Fallout 4: Nuka-World Review

Fallout 4 Nuka World Review Screenshot 3

Off to the west of the Commonwealth, there’s an area you are yet to explore, no matter how much you’ve looted the world of Fallout 4. Much like everywhere else, the area contains raiders, civilians, loot, quests and lots of places to explore. This time it’s a little different though, for Bethesda have given us something rather unique.

The Nuka World Theme Park. Price of entry? £15.99, or free to season pass holders. Much like the indoor roller coaster you will eventually get to ride on, it’s full of ups and downs and twists and turns. But is this a Cedar Point experience of fun and adrenaline, or are we in for an experience the likes of which Isgyvenino Drama provides? Thankfully, much like with Google Street View, you don’t have to go there to get a taste of it. I’ve spent the last day experiencing the attractions to bring you this full report. Now, I’m not going to spoil any interesting quest lines or divulge any spoilerific information. Neither am I going to cover the basic principles of Bethesda’s Fallout games; let’s assume you understand what you’re playing here. I’m going to talk about the park, why you’re here, the things you can find here which you can’t anywhere else, and overall whether it’s worth your time.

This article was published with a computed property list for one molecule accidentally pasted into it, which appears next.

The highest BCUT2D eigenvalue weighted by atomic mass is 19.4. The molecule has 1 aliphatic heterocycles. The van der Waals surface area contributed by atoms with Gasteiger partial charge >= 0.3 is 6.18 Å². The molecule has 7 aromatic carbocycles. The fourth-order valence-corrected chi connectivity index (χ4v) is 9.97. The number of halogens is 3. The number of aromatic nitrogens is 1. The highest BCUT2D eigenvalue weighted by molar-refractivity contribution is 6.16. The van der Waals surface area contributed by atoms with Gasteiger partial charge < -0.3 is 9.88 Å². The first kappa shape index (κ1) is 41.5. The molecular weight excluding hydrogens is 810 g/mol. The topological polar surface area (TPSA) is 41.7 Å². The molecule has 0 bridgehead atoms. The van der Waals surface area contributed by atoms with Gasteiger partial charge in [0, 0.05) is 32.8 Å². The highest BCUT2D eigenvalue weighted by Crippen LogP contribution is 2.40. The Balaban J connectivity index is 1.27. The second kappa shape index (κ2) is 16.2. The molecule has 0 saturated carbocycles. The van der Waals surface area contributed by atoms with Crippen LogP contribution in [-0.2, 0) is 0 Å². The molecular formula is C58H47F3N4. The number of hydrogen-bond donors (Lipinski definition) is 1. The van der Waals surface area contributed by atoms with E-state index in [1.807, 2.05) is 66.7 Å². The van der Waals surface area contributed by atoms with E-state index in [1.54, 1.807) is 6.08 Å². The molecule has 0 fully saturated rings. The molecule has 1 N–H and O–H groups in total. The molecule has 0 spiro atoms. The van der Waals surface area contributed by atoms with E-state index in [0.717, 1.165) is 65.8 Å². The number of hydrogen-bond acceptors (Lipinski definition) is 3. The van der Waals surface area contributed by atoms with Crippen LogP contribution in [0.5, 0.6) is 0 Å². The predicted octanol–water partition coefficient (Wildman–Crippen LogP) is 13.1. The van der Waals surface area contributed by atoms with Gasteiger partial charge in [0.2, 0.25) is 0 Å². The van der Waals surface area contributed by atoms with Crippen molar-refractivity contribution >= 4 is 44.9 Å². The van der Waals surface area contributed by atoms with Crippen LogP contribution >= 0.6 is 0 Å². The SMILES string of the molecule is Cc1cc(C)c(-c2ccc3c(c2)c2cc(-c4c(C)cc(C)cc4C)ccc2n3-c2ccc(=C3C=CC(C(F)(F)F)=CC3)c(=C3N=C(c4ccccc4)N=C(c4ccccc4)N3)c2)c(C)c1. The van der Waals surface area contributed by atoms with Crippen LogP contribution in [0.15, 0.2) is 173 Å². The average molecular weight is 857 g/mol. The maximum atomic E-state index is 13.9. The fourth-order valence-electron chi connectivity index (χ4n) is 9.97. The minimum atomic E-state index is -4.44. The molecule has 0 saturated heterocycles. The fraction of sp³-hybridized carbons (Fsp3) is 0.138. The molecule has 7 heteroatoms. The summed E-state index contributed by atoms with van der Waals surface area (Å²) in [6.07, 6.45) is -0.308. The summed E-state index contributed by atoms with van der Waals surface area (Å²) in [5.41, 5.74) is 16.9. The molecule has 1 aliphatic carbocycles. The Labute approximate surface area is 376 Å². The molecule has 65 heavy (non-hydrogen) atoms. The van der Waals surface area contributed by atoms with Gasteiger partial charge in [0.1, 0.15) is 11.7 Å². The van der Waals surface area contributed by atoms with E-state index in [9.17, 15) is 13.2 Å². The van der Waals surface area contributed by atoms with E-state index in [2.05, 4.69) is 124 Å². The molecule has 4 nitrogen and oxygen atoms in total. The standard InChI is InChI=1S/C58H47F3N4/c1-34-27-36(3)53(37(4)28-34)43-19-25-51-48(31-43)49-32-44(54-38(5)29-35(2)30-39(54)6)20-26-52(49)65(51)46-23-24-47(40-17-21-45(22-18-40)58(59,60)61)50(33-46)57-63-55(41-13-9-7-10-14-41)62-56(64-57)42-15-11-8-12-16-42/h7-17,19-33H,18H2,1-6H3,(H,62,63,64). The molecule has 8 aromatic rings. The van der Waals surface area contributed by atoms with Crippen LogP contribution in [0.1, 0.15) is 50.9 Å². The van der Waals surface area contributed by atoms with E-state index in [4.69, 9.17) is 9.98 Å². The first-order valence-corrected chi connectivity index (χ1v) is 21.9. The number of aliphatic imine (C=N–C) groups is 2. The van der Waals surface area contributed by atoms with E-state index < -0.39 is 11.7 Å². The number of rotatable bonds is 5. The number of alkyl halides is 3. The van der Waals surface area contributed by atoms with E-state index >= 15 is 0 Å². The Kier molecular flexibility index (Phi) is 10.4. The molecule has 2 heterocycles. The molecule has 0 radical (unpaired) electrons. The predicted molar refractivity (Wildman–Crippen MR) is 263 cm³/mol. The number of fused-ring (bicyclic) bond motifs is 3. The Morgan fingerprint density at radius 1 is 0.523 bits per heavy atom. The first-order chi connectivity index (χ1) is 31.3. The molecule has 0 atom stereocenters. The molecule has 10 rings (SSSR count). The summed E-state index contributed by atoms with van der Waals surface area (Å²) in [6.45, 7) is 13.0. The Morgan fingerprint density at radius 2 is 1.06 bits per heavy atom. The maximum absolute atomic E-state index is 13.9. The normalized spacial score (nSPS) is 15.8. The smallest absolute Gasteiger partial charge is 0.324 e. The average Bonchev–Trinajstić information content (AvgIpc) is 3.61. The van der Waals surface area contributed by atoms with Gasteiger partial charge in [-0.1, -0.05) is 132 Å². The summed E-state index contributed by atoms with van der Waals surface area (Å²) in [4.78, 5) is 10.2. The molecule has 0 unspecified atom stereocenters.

Fallout 4 Nuka World Review Screenshot 2

Gaining access to Nuka World is a simple affair. Bethesda’s imagination only goes so far, seemingly always ending up at “Listen to this radio broadcast and follow from there”. I suppose it’s marginally more realistic than their Elder Scrolls approach of finding a random note stashed about your person, but still, we know the drill. Or at least, we think we do… I’m not going to spoil what happens when you reach your destination, but the opening is actually quite fun. A little too convoluted to be realistic, but fun nonetheless. After surviving this trial, you gain entry to the park proper, to discover it’s in the process of being taken over by three different Raider factions. Simply for getting in alive, you’re given the position of Overboss – essentially the Don of all three factions – and you set to work taking over the parks zones for them. This is achieved by visiting the various themed zones, and killing every hostile in them. Yes, even the worm which has glitched into the ground; good luck with that. (Your experience may vary, of course). Some zones are not all hostile though, and you will find NPCs scattered around who you can try and convince to join your Raider crew. Alternatively, you can sneak up behind them and gut them with Pickman’s Blade, which isn’t quite as satisfying as a double barrel to the face, but hey. This is a world of choice. Only after clearing the zone and selecting which gang to support will Raider NPCs move into the area.